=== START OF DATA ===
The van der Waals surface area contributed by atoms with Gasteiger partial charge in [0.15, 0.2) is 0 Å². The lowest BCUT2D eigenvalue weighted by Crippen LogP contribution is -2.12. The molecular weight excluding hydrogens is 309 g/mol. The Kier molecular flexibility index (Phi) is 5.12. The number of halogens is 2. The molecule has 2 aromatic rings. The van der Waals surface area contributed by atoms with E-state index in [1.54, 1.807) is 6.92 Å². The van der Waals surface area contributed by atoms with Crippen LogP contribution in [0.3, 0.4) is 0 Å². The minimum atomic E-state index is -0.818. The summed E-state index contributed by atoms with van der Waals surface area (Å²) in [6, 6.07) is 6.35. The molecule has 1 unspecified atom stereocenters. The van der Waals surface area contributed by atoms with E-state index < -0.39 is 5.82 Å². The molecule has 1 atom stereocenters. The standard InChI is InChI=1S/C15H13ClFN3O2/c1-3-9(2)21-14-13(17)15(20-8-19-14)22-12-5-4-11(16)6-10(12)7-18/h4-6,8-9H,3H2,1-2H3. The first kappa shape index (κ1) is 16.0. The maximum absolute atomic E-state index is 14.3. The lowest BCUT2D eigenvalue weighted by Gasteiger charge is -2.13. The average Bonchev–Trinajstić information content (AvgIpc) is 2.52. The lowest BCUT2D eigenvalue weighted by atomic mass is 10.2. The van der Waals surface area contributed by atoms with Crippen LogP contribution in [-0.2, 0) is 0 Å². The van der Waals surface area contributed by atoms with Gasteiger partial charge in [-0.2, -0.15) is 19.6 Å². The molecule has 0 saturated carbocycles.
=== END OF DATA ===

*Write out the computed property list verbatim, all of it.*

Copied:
The van der Waals surface area contributed by atoms with Gasteiger partial charge in [0.15, 0.2) is 0 Å². The lowest BCUT2D eigenvalue weighted by Crippen LogP contribution is -2.12. The molecular weight excluding hydrogens is 309 g/mol. The Kier molecular flexibility index (Phi) is 5.12. The number of halogens is 2. The molecule has 2 aromatic rings. The van der Waals surface area contributed by atoms with E-state index in [1.54, 1.807) is 6.92 Å². The van der Waals surface area contributed by atoms with Crippen LogP contribution in [0.3, 0.4) is 0 Å². The minimum atomic E-state index is -0.818. The summed E-state index contributed by atoms with van der Waals surface area (Å²) in [6, 6.07) is 6.35. The molecule has 1 unspecified atom stereocenters. The van der Waals surface area contributed by atoms with E-state index < -0.39 is 5.82 Å². The molecule has 1 atom stereocenters. The standard InChI is InChI=1S/C15H13ClFN3O2/c1-3-9(2)21-14-13(17)15(20-8-19-14)22-12-5-4-11(16)6-10(12)7-18/h4-6,8-9H,3H2,1-2H3. The first kappa shape index (κ1) is 16.0. The maximum absolute atomic E-state index is 14.3. The lowest BCUT2D eigenvalue weighted by Gasteiger charge is -2.13. The average Bonchev–Trinajstić information content (AvgIpc) is 2.52. The lowest BCUT2D eigenvalue weighted by atomic mass is 10.2. The van der Waals surface area contributed by atoms with Crippen LogP contribution in [-0.2, 0) is 0 Å². The van der Waals surface area contributed by atoms with Gasteiger partial charge in [-0.2, -0.15) is 19.6 Å². The molecule has 0 saturated carbocycles.